Said trainer Robert Garcia, "We were both aware of Chaves' situation, but it was not a distraction. I always said they'll get him here. If he couldn't, they were working on other names. We were ready."

While Rios aims for the victory against Chaves, his longer-term goal is not necessarily to win another world title at welterweight.

"Right now I have Diego Chaves to take care of, but I still want to do what I have always wanted to do -- to be recognized like an Arturo Gatti-type fighter," Rios said of the late Hall of Fame action star. "He was a warrior. I am a warrior. Of course, I'd like to win another world title. Why not? But I want to make sure people remember 'Bam Bam' Rios."

Top Rank promoter Bob Arum said to get future big fights, Rios has to win.

"I think it's a significant fight for him because there comes a time where all the accomplishments fade into the past, and he's got to one again prove himself in the current situation," Arum said. "This is a very, very big fight for him against a very tough guy. Brandon Rios knows what's at stake."

Arum said there are a plethora of fan-friendly fights he can make for Rios if he does his part.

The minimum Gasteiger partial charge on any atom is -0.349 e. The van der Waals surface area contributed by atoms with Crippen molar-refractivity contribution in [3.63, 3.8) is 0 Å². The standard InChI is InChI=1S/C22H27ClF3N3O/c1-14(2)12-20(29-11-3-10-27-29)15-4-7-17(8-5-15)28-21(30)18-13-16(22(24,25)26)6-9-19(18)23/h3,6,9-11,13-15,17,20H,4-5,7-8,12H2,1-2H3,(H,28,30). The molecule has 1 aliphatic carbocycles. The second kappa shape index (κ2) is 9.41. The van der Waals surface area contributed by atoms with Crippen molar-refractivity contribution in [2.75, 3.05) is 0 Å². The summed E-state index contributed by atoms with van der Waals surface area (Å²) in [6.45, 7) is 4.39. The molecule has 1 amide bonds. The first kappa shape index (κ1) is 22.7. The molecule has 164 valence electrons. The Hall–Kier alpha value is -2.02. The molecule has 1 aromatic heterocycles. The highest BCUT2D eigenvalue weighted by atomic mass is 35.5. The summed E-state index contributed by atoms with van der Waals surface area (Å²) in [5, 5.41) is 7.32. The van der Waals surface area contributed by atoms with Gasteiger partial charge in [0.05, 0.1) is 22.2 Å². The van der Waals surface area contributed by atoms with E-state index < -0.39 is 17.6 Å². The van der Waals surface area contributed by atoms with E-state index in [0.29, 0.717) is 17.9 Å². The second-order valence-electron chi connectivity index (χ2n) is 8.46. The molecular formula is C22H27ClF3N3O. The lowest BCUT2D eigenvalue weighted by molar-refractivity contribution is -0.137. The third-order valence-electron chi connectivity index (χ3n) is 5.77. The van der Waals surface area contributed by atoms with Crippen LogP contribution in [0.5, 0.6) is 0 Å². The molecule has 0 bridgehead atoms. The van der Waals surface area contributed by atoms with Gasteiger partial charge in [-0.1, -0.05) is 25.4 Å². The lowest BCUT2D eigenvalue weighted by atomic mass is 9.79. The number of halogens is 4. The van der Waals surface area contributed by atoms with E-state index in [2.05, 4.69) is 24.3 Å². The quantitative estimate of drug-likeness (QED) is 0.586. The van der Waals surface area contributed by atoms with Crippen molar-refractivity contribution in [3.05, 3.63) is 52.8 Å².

He mentioned Timothy Bradley Jr., Miguel Cotto, Ruslan Provodnikov, Juan Manuel Marquez and, of course, a rubber match with Mike Alvarado, a fight that will be there regardless of what happens Saturday.

"They're all in play," Arum said. "We'll sit and talk about it after Saturday. They're all exciting fights, all fights I'd like to see."

Said Garcia, "If we get the win, because the fight's not easy and Chaves is a real guy, it would be a huge win for Brandon and put him on top again. There are so many guys in the division who could mean a lot for Brandon. It doesn't have to be for a title. Marquez and Bradley are not champions right now. Provodnikov is not a champion now. A third fight with Alvarado. None are champions, but all of them make sense. The third fight with Alvarado has to happen. We could do it before the end of the year or early next year. It makes a lot of sense and a lot of money. There's even a possibility of a Cotto fight. But we have to beat Chaves first."

Rios understands the significance of Saturday's fight, but said he isn't putting too much pressure on himself to recapture his past form. "I know this is a do-or-die fight for me, so I'm going to make it a 'do' instead of a 'die,' and the fans are going to see the old 'Bam Bam' back," Rios said. "I'm not desperate for the victory. I'm ready for the victory. You'll see me go balls to the wall. That's what you'll see. We're ready for the first bell, and it's on."